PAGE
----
Second-Hand Vapour from Vaping Scientifically Confirmed as Safe
A study completed earlier this year, conducted via assessment of an air sample in a non-ventilated vaping shop has shown that the levels of toxic elements in the air from vaping vapour are completely harmless and indeed on par with “ordinary” air found indoors and out.
When the Go Smoke Free legislation came into effect on July 1st, 2007, effectively banning cigarette smoking from all indoor public places, including public transport and the workplace, it was reported that the reasoning for this ban was primarily to combat concerns regarding passive smoking.
Public Health England instigated the legislation and therefore the ban for a number of health and harm reduction reasons however a very large part of that reasoning was based on evidence that proved that passive smoking, i.e. non-smokers breathing in second-hand smoke could be as harmful from them as the smokers themselves. Evidence showed that second-hand smoke could potentially cause cancer in non-smokers.
What Has Passive Smoking Got to do With Vaping?
Perception. The only link between smoking (tobacco cigarettes) and vaping is the perception, the assumption, that they are the same. They are not. Smoking and vaping are totally, entirely and completely different. Those who aren’t aware of the difference between the two have raised concerns about the vapour from vaping potentially having the same dangerous side-effect to non-vapers as tobacco smoke does. Thankfully this has been scientifically and independently confirmed as not being an issue.
Debunking the Myth
The only way to assure people that second-hand vapour from vaping, or indeed vaping itself is harmless is through science. Unbiased, agenda-free, expert testing and reporting. Thankfully earlier this year the California Department of Public Health carried out such testing with very positive results.
The air quality sampling took place in an unvented vaping shop during which time it was recorded that thirteen staff and customers were actively vaping. In this instance, the amount of vapour in the air would be higher than it would be expected to be during a “normal” example of a non-vaper being in contact with vaping vapour in a scenario that would be considered passive vaping.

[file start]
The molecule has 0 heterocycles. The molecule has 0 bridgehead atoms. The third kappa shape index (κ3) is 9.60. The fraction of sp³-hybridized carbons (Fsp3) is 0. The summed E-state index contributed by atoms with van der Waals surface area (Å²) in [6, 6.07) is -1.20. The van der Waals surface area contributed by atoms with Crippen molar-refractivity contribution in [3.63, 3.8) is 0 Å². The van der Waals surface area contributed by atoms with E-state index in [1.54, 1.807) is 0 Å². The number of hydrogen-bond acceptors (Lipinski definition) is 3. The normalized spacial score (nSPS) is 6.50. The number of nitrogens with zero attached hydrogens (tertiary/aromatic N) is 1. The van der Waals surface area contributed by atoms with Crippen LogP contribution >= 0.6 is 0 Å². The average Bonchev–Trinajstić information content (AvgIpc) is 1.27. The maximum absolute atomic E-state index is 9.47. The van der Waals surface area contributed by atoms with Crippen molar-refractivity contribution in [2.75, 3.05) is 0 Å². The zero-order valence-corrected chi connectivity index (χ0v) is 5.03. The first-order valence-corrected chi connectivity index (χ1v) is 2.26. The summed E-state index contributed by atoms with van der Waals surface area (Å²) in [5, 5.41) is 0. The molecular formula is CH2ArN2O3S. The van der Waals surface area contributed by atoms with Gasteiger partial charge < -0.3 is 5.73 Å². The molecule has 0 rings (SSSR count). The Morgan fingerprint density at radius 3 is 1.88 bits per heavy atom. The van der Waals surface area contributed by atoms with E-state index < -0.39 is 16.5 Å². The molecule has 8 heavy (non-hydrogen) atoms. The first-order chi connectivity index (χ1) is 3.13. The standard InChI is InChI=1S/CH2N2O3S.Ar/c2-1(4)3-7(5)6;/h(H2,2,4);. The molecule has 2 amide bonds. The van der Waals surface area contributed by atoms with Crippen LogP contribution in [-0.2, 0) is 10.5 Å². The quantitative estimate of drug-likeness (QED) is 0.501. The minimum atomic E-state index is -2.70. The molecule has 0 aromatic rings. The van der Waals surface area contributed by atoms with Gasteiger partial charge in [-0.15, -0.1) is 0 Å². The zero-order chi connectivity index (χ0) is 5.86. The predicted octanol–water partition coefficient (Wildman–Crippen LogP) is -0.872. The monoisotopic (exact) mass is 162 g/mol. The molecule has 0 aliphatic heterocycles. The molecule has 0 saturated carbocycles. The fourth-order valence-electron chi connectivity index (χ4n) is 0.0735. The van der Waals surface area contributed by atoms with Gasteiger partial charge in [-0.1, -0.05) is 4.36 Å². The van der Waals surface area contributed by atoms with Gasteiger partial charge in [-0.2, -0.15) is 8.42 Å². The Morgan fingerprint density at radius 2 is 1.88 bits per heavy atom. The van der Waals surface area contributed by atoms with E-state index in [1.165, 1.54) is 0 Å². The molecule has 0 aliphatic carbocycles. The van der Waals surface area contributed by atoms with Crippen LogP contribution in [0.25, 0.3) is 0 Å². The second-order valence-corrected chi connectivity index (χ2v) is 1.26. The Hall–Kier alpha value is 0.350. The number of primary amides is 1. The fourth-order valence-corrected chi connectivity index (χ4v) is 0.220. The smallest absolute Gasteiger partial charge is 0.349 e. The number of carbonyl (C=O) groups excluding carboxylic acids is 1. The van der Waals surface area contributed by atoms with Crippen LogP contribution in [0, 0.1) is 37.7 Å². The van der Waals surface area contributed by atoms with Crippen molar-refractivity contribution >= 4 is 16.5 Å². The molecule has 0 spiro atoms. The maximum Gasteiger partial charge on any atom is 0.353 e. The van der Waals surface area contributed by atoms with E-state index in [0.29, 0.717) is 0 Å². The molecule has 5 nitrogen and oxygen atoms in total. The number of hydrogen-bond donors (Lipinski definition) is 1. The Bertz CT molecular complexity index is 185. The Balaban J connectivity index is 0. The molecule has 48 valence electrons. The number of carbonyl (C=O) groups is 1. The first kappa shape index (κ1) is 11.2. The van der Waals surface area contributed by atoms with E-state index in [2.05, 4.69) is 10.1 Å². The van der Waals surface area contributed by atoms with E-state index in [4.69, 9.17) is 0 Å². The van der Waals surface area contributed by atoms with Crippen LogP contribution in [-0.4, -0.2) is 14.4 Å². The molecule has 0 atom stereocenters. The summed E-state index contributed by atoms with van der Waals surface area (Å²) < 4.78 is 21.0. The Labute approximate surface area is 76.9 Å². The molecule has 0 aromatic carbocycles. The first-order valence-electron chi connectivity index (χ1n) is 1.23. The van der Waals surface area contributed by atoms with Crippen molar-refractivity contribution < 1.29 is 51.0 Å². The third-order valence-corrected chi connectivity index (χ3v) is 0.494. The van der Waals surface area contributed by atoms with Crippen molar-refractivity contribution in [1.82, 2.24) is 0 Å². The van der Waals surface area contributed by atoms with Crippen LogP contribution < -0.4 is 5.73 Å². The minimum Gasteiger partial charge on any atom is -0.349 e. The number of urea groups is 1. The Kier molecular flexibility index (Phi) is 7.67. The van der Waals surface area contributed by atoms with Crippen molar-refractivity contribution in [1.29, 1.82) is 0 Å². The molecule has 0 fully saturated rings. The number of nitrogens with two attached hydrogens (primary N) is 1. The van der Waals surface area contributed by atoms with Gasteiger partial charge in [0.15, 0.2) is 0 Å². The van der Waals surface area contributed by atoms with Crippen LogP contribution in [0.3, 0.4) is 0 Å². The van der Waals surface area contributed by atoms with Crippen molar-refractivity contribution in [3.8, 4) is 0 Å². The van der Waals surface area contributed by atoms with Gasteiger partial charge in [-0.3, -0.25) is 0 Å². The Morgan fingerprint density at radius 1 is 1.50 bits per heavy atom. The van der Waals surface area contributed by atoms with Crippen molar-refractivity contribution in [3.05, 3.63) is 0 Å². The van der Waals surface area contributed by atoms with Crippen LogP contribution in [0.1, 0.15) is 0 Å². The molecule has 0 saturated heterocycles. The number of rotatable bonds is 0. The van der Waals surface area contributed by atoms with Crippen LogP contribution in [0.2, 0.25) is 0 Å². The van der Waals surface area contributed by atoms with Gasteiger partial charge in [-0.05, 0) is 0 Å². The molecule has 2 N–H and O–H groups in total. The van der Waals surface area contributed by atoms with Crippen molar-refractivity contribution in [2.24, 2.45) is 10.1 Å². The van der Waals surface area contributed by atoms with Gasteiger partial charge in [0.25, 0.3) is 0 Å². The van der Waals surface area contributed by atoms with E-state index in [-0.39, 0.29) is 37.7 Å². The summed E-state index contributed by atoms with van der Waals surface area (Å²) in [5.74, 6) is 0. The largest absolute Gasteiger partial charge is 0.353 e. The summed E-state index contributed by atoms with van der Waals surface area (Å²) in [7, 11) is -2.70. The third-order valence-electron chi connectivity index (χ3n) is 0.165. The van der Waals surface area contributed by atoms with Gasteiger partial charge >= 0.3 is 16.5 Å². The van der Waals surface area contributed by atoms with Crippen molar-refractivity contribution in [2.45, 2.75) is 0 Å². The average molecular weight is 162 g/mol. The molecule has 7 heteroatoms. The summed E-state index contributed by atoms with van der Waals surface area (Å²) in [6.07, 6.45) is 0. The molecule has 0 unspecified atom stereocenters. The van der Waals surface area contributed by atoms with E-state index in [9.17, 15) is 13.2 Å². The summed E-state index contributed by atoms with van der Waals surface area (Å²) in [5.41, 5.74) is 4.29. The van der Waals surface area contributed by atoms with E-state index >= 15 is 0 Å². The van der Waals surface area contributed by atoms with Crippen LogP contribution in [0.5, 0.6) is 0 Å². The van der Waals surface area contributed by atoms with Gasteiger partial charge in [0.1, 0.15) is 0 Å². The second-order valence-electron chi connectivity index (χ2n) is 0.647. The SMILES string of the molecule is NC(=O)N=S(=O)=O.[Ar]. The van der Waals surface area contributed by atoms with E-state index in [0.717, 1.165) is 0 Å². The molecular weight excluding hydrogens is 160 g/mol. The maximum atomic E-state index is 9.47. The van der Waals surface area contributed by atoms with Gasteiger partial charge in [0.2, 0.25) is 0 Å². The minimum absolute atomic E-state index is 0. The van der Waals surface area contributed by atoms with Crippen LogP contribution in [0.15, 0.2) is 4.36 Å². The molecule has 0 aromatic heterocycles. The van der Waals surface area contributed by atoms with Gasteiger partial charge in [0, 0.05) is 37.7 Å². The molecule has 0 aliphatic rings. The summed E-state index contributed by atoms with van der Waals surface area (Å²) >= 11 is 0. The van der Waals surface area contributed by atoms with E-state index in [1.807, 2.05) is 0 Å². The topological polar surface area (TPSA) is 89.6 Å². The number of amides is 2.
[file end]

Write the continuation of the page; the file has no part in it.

Despite the air sampling being taken in a place and situation which would show elevated vapour levels about the normal range those results still showed that the levels of exposure to any chemicals was in no way harmful.
Formaldehyde Level Concerns
Many have voiced concerns about the level of formaldehyde they expected to find in vaping vapour. The study showed that in actual fact the amount of formaldehyde found in the samples were consistent with the amount usually found in “normal” air, both indoors and out, therefore eliminating any concerns on this front.
Here at Go Smoke Free we assure you that our fabulous e liquids are all TPD approved and therefore adhere to safe levels and best practice as standard.
Dr Seigel Speaks
Dr Seigel, a well-known and respected public health expert, has made it clear that even though the study was taken place in a place and situation that showed significantly higher levels of vaping vapour that the team did not record any dangerous levels of any type of exposure. Nicotine exposure was non-present, as was formaldehyde, with none of the chemicals linked with smoking ailments such as popcorn lung being detected either.
Based on these findings Dr Seigel reports that there is no real health-related reason to ban vaping indoors and in public places as quite frankly, passive vaping does not cause any harm to vapers or non-vapers whatsoever.
There are any misconceptions about vaping, such as this one about teen vaping and smoking and it's great to see studies confirming these stories or concerns, and others as being completely untrue.